Quibi launches in 2020 priced at $5/month, $8/month without ads

Katzenberg
Jeffrey Katzenberg (right) is the founder of Quibi. (David Shankbone/Flickr)

Quibi, a short-form, mobile-focused video streaming venture, now has some concrete details about when it will arrive and how much it will cost.

Founder Jeffrey Katzenberg and CEO Meg Whitman said during a conference last weekend that Quibi will launch on April 6, 2020, and have two service tiers. The base tier will cost $4.99 per month, and include one pre-roll ad before each video segment. The ad will be 10 seconds if the video is less than five minutes, and 15 seconds if the video is between five and 10 minutes long. The service will also offer an ad-free option for $7.99 per month.

According to Variety, Whitman said that Quibi will have approximately 7,000 pieces of content when it launches. Series on Quibi will be two-to-four hours long, and will be divided into segments that will be no longer than 10 minutes each.

Katzenberg offered some details about how Quibi’s content budget will work. The service will cover costs plus 20% up to $6 million an hour, according to Variety.

RELATED: Deeper Dive—Hopefully, Quibi knows what it’s doing

Quibi also confirmed some licensing agreement rumors that were featured in a report from Digiday last week. The service will hold exclusive seven-year rights to the short-segment versions of programs, but creators after two years will get rights for full-length, non-segmented versions of their products, which they can license to other global services.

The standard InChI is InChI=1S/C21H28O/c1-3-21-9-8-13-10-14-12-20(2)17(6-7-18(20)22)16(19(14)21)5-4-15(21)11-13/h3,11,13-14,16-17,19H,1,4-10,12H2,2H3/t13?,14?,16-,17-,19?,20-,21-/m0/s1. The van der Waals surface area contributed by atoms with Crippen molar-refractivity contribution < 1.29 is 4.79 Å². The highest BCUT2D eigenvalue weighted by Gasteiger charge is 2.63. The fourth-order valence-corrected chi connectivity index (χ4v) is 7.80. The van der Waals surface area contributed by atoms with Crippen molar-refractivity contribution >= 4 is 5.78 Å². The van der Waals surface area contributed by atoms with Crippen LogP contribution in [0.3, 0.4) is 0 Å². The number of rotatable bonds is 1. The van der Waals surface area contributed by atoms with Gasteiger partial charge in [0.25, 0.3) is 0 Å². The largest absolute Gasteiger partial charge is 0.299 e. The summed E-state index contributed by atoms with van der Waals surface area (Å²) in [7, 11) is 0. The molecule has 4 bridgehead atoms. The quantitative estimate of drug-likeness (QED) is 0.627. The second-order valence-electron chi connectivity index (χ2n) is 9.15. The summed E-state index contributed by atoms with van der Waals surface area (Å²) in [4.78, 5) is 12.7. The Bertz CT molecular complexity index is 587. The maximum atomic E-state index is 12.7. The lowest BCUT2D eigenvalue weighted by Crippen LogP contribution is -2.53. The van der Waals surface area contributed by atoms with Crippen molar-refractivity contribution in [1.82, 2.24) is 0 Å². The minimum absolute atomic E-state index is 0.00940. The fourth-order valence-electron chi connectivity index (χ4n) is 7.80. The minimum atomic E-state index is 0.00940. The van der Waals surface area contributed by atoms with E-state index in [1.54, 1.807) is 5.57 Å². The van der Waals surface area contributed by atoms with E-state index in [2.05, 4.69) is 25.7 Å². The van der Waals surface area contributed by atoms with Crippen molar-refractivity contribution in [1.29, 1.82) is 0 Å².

Questions still remain about Quibi’s distribution strategy for its service. A report last week from Digiday suggested that Quibi will forego building streaming apps for TVs and focus only on mobile apps. It’s a move that could cause Quibi to miss out on a big potential audience, and hamstring the company even if it’s successful on mobile, according to Colin Dixon, founder and chief analyst at nScreenMedia.

“I understand why they did it, but my gut tells me it’s a mistake,” he said.

Suggested Articles

Alan Wolk, lead analyst and co-founder at TV[R]EV, takes on YouTube's reported service bundling plans and Roku's strong fourth quarter.

Netflix quietly revealed last week that it has begun streaming AV1 encoded content through its app for Android mobile devices. It’s a big deal.

Roku rounded out 2019 nearly 10 million active accounts ahead of where it ended 2018 as the company continues its momentum in the streaming space.